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Why Are Parts of Oppenheimer in Black and White?

There's a method as to why Oppenheimer director Christopher Nolan swaps between color, and black and white.

By Tara Bennett

Director Christopher Nolan's film may be titled Oppenheimer (now streaming exclusively on Peacock), but it's really about the worldview of two men: J. Robert Oppenheimer (Cillian Murphy) and Lewis Strauss (Robert Downey Jr.). Both men had incredible impact on the United States nuclear capabilities, the former in creating it and the latter in determining how the country wielded that power after World War II.

When Nolan decided to adapt Pulitzer Prize-winning book, American Prometheus: The Triumph and Tragedy of J. Robert Oppenheimer by Kai Bird and Martin J. Sherwin, he felt that portraying Oppenheimer's life after the detonation of the bombs in Japan was as critical in understanding the full story of the man dubbed the "father of the atomic bomb." And the person who loomed most large during that period of the scientist's life was Strauss, the chairman of the U.S. Atomic Energy Commission. They represented opposite ends of nuclear ideology - with Oppenheimer as an increasingly ardent opponent and Strauss a firm proponent of its deterrent power. 

Why Are Parts of Oppenheimer in Black and White?

Committing to a non-linear narrative that would toggle between two distinct time periods — the development and testing of the bomb vs. Oppenheimer's 1954 closed door security hearings — Nolan decided the best way to portray that would be to use color film stock for Oppenheimer's perspective and black-and-white film stock for Strauss' perspective. Shooting in IMAX 65mm, Nolan says in the press notes for Oppenheimer, that because of the technicalities of the large-format photography and the perspective choices, the rest of the film's aesthetics would otherwise be straightforward.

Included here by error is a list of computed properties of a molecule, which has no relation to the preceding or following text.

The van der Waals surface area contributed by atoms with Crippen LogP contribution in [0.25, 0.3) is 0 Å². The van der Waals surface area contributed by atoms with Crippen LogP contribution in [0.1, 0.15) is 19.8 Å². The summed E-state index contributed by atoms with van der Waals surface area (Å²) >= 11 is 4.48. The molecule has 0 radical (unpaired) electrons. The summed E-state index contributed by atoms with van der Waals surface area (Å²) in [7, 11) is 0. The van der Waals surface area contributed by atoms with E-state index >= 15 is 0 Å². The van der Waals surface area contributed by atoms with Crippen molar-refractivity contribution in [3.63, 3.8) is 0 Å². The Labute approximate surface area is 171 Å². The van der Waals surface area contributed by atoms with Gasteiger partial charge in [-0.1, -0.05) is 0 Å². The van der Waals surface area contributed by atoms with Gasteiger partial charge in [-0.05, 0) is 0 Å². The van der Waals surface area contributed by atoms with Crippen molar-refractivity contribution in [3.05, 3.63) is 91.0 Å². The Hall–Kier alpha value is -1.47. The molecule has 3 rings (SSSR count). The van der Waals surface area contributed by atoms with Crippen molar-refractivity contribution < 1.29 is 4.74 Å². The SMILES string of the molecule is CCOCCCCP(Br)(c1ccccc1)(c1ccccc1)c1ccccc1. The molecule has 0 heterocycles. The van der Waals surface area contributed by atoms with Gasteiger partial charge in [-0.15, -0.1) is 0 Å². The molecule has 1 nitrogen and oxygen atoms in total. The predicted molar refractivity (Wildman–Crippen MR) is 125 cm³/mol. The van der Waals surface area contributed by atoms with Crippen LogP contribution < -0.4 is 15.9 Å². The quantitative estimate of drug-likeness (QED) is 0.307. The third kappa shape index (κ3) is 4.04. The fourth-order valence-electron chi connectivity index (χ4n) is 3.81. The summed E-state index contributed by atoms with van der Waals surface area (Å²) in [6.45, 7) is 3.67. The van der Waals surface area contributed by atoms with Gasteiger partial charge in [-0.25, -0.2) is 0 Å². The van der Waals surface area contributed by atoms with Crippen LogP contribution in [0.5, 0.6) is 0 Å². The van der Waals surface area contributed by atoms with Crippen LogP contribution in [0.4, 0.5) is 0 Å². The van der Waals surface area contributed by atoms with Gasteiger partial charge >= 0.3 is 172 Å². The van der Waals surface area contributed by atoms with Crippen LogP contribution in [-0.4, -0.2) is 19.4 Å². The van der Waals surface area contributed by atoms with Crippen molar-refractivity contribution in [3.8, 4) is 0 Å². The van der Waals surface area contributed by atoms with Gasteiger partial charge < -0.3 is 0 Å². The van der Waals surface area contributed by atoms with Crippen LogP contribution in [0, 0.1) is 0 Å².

“No barrier between the world of the film and the audience, no obvious stylization other than the black-and-white sequences," he says of their approach. "But particularly with the color sequences, we wanted very unadorned, simple photography, as natural as possible, revealing lots of textures in the world."

Of course, that mandate was easier said than done because most film today is shot on digital cameras. Oppenheimer cinematographer Hoyte van Hoytema (Nope) shared in the notes that he was unaware of any 65mm black-and-white film stock in existence which required a phone call to Kodak labs. 

"We asked: ‘Do you have 65-millimeter black-and-white film?’ And of course, they didn’t, because they never made it before," van Hoytema details. "So, we asked: ‘Can you make it?’” And they were like, ‘Maybe?’ And then we were always nagging them like little kids to do it. Fortunately for us, they really stepped up to the challenge. They supplied us with prototypal film stock — freshly manufactured, with hand-written labels on it — and when we tested it, the first time we saw it, it just blew us away. It was so special and so beautiful.”

With that technical quandary resolved, Nolan was able to commit to shooting Oppenheimer's perspective in color. It's a choice meant to imply the boundless qualities to the scientist's brilliant mind, as expressed with the surreal inserts of quantum theory particles in his imagination and the day-to-day efforts of him building the Manhattan Project in Los Alamos. 

For Strauss, the black-and-white footage represents his far more concrete perspective of the world as a conservative who embraced a dogmatic rejection of Communist values. Seeing it as an evil threat to democracy and the United States, Oppenheimer's security clearance meetings — which Strauss orchestrated with his own operatives — reflects his worldview in the interrogation scenes and with how the witnesses are systematically assaulted for any connections or sympathies they might have had with the American Communist Party. The black-and-white is also used in Lewis Strauss' own Congressional Hearings as President Dwight D. Eisenhower's choice to become U.S. Secretary of Commerce, where his methods and dogma come back to haunt him. 

How To Stream Oppenheimer?

Oppenheimer is now streaming exclusively on Peacock alongside a slew of behind-the-scenes featurettes.

The NBCUniversal platform currently offers two monthly subscription plans: Premium ($5.99 a month with ads) and Premium Plus ($11.99 a month with no ads and download access for certain titles). If you're a student, you can enjoy the Premium plan for just $1.99 for an entire year!

Looking for some theatrical action in the meantime? The HoldoversMy Big Fat Greek Wedding 3The Exorcist: BelieverFast XRuby Gillman, Teenage KrakenFive Nights at Freddy's, and Strays are all streaming on Peacock!

Originally published Jul 21, 2023.